BLOG – Nat Segal – Shredding the Freeride World Tour

January 20th, 2013

Bam! 10% on the bar Nat? Image:: FWT

Mountainwatch | Nat Segal

ED: Nat managed to pull off a very impressive 3rd place in the recent FWT stop in Revelstoke, B.C, Canada. For anyone who missed her run, Nat had to overcome an extremely tracked out snow pack and managed to stay on her feet through a super impressive line. Check out the highlight video below to get an idea of the gnarly factor on the Mac Daddy face in Reve!

Relief would be the best way to describe how I was feeling when I crossed over the finish line in Revelstoke on Friday afternoon. It had been a long week of anxiously waiting for the skies to clear, the pow to settle and the first stop of the 2013 Freeride World Tour to take place.

My nerves have been steadily building since last June when I found out that I had qualified for the newly unified Freeride World Tour. This competition is something that I have been working towards for nearly four years. At this time the three prominent big mountain skiing and snowboarding competitions officially joined forces to unite into one international tour.

Swatch Freeride World Tour by The North Face 2013 – The best riders on the best mountains in the ultimate freeride competition – the 2012 Swatch Freeride World Tour goes into its 5th season and consists of six (6) stops in Revelstoke (Canada), Chamonix-Mont-Blanc (France), Courmayeur Mont-Blanc (Italy), Røldal (Norway), Fieberbrunn (Austria) and the final in Verbier (Switzerland).

Dropping into her line Image:: FWT

Qualifying for the event was the highlight of my year and yet after five months of coming to terms with it I was still in shock standing on top of Mac Daddy face in the start gate. The face is not the mellowest I have ever dropped into. In fact, I would go ahead and say that it was one of the steepest faces I have ever competed on.

When I first looked over the knife edge ridge, I felt the desire to stomp into my skis and snow plough down the boot pack. The light had started to disappear from the face as the afternoon continued and the layer of cloud which had been menacing the venue all day, was creeping upwards. The men’s snowboarders and skiers had all finished, leaving the women’s contingent facing a shredded mix of pow, ice and flat light. That’s how it goes, weather can only be predicted so far and conditions are not always prime.

In the fading sunlight, I managed to convince myself that skiing down was a good idea and that it would be fun. I had chosen a line on the skier’s left of the venue, which was visible from the top, unlike some of the more exposed skier’s right and straight below the start gate. My line was tracked but the snow still seemed to be soft.

A lot can change between the beginning of the competition day and the moment before you drop in. Waves of nerves surge in and out of your brain. One minute you are full of confidence and the next your legs feel like jelly. In this scenario, I try my best to distract my brain. I chat and dance around trying to get warm. Then just before I drop into my line I try and look away from the impending ski down and focus on the view. It’s amazing how much mountains can calm your nerves, I think more office blocks should invest in mountain views.

My bib drawing abilities found me dropping in second of the female skiers. Just as the last snowboarder cleared the finish line the clouds opened up a window for us, leaving no time to think. I swallowed my concerns and started to ski my line.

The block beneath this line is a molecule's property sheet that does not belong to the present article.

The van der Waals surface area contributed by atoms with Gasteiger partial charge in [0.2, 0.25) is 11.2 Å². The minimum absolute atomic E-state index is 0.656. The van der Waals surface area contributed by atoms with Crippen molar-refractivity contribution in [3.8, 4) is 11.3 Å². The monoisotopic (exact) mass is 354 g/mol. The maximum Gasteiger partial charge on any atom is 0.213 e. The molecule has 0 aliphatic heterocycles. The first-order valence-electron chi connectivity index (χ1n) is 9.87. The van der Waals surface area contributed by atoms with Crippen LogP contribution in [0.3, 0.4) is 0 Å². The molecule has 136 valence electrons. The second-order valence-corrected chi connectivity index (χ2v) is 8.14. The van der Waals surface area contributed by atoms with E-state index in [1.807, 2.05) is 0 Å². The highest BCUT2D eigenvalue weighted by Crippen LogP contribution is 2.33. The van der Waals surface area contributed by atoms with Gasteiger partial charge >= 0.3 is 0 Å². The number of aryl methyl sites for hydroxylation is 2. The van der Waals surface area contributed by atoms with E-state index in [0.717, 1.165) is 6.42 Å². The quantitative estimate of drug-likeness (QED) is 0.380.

The snow was worse than I had expected, the top steep section was wind affected and dotted with rocks. It was hard to ski in control but once I had made it down the first face and across the left traverse, the snow seemed like it was going to be softer.

I had decided to keep my line simple and mellow; my main goal was to not crash. The crux of my line was a pillow drop into a straight-line. With the flat light, I skied into the air a little slower than I had intended and took it cautiously. The pillow to air-straight line was the best part of my day. The snow that followed, however, was not. Wind affected, dense and heavy – the ski to the finish line was a struggle to stay on my feet. Thoughts of hitting any more features down the face were disbanded, I just wanted to get down.

Finally, I made it to the arches of the finish line, relieved and out of breath. I was content that the first comp was finished, smiling because I didn’t fall and stoked to get a big bear hug from my ninja-friend Rick Wroblewski.

That was it. The adrenaline hit and we were herded into a heli to take us back to the viewing ridge. It wasn’t until I made it back that I realised how variable the conditions had become while we had waited on the peak and how amazingly, despite the conditions, all the girls fought to ski technical lines comparable with the men’s side.

Consistency doesn’t always pay off, but this time it did. Skiing smart landed me a spot on the FWT podium. If you thought I was baffled at the start gate, I was absolutely speechless an hour later as I stood in third place.

I was lucky in my line choice but some weren’t so fortunate. Third place holder of last years Freeride World Tour, Eva Walkner, stomped a massive double drop to her feet in the boggy snow, only to ski out with a blown ACL. With the progression of women’s skiing comes a need to provide good skiing conditions and access to technical lines and landings that have not been wholly bombed and scraped out by the men’s field. Luckily, this is an issue that the organisers are not blind to, something that I believe is going to be addressed in the next tour stop and the future. I’m looking forward to the next stop of the Freeride World Tour in Chamonix, it’s another chance to send it down some of the best terrain in the world.